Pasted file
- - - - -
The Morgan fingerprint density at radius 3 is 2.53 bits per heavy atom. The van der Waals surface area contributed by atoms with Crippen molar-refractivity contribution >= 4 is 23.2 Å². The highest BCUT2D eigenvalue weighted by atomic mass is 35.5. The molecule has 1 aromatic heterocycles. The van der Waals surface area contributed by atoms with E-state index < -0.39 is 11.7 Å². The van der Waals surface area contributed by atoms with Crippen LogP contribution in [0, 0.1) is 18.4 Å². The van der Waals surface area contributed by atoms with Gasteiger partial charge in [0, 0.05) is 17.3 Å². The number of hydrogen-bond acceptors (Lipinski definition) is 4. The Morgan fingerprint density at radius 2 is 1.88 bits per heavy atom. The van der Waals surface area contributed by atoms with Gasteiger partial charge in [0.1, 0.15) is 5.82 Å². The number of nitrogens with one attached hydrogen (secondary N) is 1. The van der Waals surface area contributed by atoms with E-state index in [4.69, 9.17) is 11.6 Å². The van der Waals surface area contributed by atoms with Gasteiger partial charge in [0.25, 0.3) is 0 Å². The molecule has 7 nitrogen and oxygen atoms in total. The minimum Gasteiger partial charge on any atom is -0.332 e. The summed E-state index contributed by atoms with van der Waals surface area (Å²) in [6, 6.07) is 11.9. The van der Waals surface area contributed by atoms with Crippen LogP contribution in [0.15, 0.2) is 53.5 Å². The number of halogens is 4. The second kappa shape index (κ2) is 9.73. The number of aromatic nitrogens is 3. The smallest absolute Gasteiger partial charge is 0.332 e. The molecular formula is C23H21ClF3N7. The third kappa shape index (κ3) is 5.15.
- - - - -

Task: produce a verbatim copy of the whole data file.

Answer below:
The Morgan fingerprint density at radius 3 is 2.53 bits per heavy atom. The van der Waals surface area contributed by atoms with Crippen molar-refractivity contribution >= 4 is 23.2 Å². The highest BCUT2D eigenvalue weighted by atomic mass is 35.5. The molecule has 1 aromatic heterocycles. The van der Waals surface area contributed by atoms with E-state index < -0.39 is 11.7 Å². The van der Waals surface area contributed by atoms with Crippen LogP contribution in [0, 0.1) is 18.4 Å². The van der Waals surface area contributed by atoms with Gasteiger partial charge in [0, 0.05) is 17.3 Å². The number of hydrogen-bond acceptors (Lipinski definition) is 4. The Morgan fingerprint density at radius 2 is 1.88 bits per heavy atom. The van der Waals surface area contributed by atoms with Gasteiger partial charge in [0.1, 0.15) is 5.82 Å². The number of nitrogens with one attached hydrogen (secondary N) is 1. The van der Waals surface area contributed by atoms with E-state index in [4.69, 9.17) is 11.6 Å². The van der Waals surface area contributed by atoms with Gasteiger partial charge in [0.25, 0.3) is 0 Å². The molecule has 7 nitrogen and oxygen atoms in total. The minimum Gasteiger partial charge on any atom is -0.332 e. The summed E-state index contributed by atoms with van der Waals surface area (Å²) in [6, 6.07) is 11.9. The van der Waals surface area contributed by atoms with Crippen LogP contribution in [0.15, 0.2) is 53.5 Å². The number of halogens is 4. The second kappa shape index (κ2) is 9.73. The number of aromatic nitrogens is 3. The smallest absolute Gasteiger partial charge is 0.332 e. The molecular formula is C23H21ClF3N7. The third kappa shape index (κ3) is 5.15.